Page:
in Australia indicates that Google searches can emerge
as a valuable resource for physicians in diagnosing rare
disorders. Akhila Thyli Hemanth reports.
Physicians often have a problem in diagnosing obscure
or perplexing medical conditions. They can now find in
Dr Google a ready aid says a study. With the increasing
number of medical maladies, it''s unreasonable to expect
a doctor to be a walking encyclopedia. Although the brain
is quasi computer, there is a limit to how much information
it can assimilate and recall at the right time.
misdiagnosis is still commonplace despite modern diagnostics
tools as a result of which patients end up being treated
for the wrong illness.
a trusted brand name for reliable searches with a veritable
repertoire of information gleaned from its access to an
estimated over three billion journals on the web in an
easy to use format, may soon be able to provide succor
to medicos all over the world.
team of researchers at Princess Alexandra Hospital in
Brisbane, Australia, decided to carry out a study to determine
how often Google searches lead doctors to the correct
identified 26 difficult diagnostic cases published in
the case records of the New England Journal of Medicine
in 2005 that included rare conditions such as Cushing''s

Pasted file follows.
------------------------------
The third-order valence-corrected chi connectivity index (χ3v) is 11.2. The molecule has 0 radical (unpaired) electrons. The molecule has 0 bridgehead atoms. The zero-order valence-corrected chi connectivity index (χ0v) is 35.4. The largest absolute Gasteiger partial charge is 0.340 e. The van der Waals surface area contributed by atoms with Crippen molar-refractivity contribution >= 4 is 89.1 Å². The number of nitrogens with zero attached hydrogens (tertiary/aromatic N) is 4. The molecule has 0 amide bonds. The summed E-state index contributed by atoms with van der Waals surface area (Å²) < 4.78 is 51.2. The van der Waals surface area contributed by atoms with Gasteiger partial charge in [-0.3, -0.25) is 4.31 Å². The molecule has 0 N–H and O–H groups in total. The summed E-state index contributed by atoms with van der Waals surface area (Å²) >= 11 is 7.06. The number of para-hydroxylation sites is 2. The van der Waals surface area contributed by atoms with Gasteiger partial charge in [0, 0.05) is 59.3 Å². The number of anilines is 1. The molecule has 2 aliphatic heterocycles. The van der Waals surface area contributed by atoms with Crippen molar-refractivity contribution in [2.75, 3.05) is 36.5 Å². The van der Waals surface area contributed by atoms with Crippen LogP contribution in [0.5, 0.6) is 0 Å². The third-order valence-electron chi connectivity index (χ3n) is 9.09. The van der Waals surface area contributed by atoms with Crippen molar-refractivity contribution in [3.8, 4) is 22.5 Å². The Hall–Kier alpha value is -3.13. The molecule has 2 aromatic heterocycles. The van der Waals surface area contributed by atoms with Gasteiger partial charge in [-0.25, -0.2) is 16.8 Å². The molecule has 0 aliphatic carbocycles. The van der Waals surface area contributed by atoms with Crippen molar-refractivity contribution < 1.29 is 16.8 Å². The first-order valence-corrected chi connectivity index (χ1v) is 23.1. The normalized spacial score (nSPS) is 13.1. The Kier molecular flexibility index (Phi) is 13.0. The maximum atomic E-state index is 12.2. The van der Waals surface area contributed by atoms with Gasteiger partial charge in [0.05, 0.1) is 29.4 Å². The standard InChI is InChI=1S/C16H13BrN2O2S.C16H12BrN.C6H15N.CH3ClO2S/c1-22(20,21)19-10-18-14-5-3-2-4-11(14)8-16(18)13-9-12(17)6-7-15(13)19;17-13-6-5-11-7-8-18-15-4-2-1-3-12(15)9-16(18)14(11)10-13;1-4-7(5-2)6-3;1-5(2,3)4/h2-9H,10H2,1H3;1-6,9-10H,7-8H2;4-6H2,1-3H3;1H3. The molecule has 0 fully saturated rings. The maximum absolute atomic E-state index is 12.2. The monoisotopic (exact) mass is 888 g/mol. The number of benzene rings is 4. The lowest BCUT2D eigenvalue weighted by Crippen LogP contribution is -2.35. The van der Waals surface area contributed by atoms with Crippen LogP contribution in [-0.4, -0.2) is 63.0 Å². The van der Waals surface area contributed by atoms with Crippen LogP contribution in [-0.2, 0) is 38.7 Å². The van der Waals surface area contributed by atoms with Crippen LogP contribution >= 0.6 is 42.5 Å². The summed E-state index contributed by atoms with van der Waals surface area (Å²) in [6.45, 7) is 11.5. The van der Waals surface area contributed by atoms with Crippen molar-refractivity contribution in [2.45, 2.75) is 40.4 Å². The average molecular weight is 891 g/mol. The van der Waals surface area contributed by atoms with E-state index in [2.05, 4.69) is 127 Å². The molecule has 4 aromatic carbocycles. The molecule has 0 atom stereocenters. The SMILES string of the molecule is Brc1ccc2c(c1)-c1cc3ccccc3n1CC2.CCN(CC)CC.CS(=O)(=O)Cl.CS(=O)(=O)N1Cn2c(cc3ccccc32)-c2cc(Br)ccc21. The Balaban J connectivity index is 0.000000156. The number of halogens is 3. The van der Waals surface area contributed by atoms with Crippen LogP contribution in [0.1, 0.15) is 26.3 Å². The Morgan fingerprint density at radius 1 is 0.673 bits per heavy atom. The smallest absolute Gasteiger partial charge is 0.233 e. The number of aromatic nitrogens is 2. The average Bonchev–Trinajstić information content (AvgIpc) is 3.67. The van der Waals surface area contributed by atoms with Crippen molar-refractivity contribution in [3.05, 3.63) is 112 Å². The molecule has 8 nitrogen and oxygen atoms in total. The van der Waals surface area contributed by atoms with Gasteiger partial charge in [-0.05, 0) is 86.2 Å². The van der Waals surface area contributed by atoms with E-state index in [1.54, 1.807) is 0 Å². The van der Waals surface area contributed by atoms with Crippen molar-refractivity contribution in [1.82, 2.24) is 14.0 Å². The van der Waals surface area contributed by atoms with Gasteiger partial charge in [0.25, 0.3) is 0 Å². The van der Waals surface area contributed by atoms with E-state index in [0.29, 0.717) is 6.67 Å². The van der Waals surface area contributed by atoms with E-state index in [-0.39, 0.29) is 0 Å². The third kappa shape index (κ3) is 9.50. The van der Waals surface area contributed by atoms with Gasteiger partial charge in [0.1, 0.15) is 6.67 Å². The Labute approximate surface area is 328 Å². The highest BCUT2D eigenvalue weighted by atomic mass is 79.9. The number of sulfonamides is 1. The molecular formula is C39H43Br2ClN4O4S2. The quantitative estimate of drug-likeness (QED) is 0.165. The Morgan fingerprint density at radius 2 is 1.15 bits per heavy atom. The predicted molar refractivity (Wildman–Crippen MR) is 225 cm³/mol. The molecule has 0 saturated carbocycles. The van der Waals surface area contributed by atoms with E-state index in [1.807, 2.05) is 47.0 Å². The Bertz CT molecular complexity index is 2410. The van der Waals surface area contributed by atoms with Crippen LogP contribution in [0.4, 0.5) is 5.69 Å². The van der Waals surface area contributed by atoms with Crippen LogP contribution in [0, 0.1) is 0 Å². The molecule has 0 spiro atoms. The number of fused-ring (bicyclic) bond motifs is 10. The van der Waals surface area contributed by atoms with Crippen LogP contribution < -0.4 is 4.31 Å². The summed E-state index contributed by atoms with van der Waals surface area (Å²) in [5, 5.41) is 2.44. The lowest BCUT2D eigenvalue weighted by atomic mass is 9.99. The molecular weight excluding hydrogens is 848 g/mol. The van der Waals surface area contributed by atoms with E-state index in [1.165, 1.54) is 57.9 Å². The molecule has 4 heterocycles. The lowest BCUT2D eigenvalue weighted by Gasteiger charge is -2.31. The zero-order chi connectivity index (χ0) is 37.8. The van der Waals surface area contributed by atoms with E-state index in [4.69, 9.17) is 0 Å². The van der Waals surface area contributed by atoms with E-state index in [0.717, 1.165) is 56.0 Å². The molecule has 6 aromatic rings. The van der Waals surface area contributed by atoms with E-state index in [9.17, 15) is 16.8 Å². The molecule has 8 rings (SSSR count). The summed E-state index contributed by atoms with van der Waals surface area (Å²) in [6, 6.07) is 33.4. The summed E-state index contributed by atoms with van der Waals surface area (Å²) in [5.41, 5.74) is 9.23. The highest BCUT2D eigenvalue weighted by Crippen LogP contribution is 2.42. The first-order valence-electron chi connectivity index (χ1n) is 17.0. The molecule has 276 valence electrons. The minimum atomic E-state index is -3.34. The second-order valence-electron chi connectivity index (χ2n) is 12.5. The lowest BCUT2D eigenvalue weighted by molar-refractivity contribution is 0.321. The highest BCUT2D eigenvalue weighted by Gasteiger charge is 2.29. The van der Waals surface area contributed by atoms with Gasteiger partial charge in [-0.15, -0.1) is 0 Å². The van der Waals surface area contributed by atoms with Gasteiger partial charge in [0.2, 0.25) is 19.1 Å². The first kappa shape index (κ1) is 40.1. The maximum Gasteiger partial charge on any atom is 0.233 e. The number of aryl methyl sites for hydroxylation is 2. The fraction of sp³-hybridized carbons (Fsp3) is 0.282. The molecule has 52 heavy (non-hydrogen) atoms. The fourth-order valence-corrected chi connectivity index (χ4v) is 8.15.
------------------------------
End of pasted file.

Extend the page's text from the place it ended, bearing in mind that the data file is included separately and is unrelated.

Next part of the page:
syndrome (a hormonal disorder) Creutzfeldt-Jakob disease
(a fatal brain disorder) cat scratch disease (swelling
of lymph nodes after an animal scratch) which Google identified
correctly and one ''hot tub lung and brain abscess''
which it misdiagnosed.
study suggests that in difficult diagnostic cases, it
is often useful to Google for a diagnosis," Dr Hangwi
Tang and Dr Jennifer Hwee Kwoon Ng wrote.
three to five clusters of symptom-related search words,
they searched Google while being blind to the correct
diagnoses. They compared a percentage of correct diagnoses
from the search with the diagnoses as published in the
New England Journal of Medicine and found 15, or
58 per cent, of the cases tallying.
search engines are becoming the latest tools in clinical
medicine, and doctors in training need to become proficient
in their use", Tang said in the study published online
by the British Medical Journal.
described in the New England Journal of Medicine,
a doctor surprised her colleagues and a distinguished
professor by correctly diagnosing IPEX (immunodeficiency,
polyendocrinopathy, enteropathy, X linked) syndrome. She
admitted that the diagnoses "popped right up"
after she entered the salient features into Google.
potential benefit is that Google is good at finding documents
with co-occurrence of words (i.e. symptoms), and this
can be very helpful when there is a set of unusual symptoms
and signs," Tang said.
this new era of information has some potential drawbacks.
"The most obvious drawback is believing everything
one reads, therefore, doctors need to have skills in critical
appraisal of stuff they find on the net," says Tang.
Similarly, "patients doing a search should use common